How Congress Can Learn From History

“Fools say that they learn by experience. I prefer to profit by others experience.” — Otto von Bismarck

We study history to learn about the past, to learn about the mistakes others have made so we can avoid them.

For example, our Congress today is about as dysfunctional as it has ever been. Relations have deteriorated to the point where wishes of violence against some members have at least been hinted at by fellow members. Sounds grim, doesn’t it?

A sympathetic northern cartoonist portrayed Senator Charles Sumner’s May 1856 beating by South Carolina Representative Preston Brooks.
Credit: New York Public Library

Yet a trip through history will reveal an even grimmer time, a time when violence among our congressional representatives actually did happen. In fact, there were over 70 violent incidents between congressmen in the three decades before the Civil War. During this period, congressmen were known to carry weapons to work, and constituents actually contributed firearms to their representatives. The most extreme example was May 22, 1856, when Representative Preston Brooks beat Senator Charles Sumner into unconsciousness with a cane.

 Jonathan Cilley of Maine
From the Library of Congress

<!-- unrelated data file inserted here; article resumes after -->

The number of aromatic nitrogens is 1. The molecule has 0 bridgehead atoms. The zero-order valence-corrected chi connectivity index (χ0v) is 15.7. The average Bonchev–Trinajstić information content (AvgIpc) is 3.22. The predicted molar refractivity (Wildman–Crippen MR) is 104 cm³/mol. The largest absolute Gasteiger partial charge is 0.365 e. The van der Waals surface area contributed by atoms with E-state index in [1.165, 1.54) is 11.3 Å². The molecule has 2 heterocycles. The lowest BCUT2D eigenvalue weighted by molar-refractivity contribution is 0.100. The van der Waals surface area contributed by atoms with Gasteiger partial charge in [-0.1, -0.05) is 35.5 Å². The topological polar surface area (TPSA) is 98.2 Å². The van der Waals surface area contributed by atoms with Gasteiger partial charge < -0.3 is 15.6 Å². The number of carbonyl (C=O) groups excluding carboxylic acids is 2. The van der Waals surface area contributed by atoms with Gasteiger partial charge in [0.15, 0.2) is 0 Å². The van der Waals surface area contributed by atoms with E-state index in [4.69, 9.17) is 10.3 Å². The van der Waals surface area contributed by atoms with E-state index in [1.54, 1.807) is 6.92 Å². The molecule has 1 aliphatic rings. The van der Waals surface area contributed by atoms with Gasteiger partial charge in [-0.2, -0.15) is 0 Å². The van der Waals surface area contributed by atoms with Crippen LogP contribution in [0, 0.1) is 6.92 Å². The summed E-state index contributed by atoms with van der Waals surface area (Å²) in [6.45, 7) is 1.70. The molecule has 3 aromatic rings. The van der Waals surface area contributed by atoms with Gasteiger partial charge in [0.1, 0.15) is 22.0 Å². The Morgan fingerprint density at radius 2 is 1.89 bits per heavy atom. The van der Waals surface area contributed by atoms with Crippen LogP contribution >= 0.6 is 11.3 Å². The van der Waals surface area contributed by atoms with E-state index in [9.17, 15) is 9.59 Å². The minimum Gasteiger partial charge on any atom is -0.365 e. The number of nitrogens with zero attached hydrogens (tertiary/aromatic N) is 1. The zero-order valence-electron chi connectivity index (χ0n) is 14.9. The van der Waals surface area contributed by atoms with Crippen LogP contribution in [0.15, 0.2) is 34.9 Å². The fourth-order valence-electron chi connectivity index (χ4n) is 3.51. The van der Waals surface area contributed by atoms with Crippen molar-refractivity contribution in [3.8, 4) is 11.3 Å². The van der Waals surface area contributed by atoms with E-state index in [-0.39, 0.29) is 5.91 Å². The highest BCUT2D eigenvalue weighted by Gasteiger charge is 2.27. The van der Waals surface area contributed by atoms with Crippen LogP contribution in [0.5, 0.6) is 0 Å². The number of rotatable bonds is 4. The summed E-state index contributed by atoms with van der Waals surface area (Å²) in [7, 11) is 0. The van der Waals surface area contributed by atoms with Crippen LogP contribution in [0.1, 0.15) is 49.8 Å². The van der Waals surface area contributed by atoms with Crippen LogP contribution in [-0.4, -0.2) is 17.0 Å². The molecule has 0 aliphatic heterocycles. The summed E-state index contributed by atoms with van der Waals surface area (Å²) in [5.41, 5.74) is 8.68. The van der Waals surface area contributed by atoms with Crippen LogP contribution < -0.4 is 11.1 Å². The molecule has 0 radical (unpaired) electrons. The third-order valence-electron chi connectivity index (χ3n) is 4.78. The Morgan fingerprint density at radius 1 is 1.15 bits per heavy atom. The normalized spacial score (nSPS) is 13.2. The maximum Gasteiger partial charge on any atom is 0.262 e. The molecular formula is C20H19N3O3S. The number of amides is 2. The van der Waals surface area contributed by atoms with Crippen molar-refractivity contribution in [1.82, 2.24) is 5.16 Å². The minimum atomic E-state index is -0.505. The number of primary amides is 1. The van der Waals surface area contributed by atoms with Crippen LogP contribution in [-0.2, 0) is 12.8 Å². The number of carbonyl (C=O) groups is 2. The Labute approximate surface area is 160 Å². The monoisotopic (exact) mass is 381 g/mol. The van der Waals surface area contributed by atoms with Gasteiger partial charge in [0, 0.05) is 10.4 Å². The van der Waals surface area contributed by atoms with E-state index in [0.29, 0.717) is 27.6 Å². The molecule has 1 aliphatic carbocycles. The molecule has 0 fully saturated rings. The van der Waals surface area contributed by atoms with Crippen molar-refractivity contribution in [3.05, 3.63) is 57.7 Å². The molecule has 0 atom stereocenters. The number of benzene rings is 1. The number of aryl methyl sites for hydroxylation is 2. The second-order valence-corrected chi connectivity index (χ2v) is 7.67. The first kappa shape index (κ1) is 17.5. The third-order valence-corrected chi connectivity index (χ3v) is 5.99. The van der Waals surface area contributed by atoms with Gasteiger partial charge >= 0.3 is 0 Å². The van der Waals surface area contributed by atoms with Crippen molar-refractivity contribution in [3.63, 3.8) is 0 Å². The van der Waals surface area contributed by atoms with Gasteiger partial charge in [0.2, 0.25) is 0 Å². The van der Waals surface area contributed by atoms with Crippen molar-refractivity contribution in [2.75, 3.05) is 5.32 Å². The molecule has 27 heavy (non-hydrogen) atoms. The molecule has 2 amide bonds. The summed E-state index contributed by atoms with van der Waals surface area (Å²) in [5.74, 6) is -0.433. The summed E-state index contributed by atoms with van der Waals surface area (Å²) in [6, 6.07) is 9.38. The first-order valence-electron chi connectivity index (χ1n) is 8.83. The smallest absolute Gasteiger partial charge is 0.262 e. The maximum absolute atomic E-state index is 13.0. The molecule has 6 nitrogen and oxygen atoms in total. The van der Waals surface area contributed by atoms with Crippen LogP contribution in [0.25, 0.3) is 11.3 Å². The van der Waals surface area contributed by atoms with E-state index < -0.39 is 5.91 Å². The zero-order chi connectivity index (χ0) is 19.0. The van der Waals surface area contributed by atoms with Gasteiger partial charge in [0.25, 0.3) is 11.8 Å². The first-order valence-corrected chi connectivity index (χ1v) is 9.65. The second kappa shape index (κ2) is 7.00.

But perhaps an even worse incident was in 1838 when representative Jonathan Cilley was murdered by fellow congressman William Graves in a duel neither wanted. And as to violence in state legislatures, let’s not even go there.

As you might have guessed, the main political divide during this period was slavery, the issue that would cause a full-blown civil war in 1861. It should come as no surprise that such a conflict would begin in the halls of Congress.

These events are covered in detail in The Field of Blood: Violence in Congress and the Road to Civil War by Joanne B. Freeman, a professor of history at Yale. From a review by Brian Matthew Jordan: “Freeman deftly revealed how late 18th century politicians—in absence of ossified traditions or organized political parties—depended on a code of honor to supply the “grammar” of political combat” ( Freeman’s work has a 4.5 star rating on with 250 reviews.

Hopefully, we will learn from this sordid past and resolve our differences in more civilized ways. At least now there’s an anti-dueling law (passed in 1839).

Also see “Violence in Congress Before the Civil War: From Canings and Stabbings to Murder” by Becky Little (

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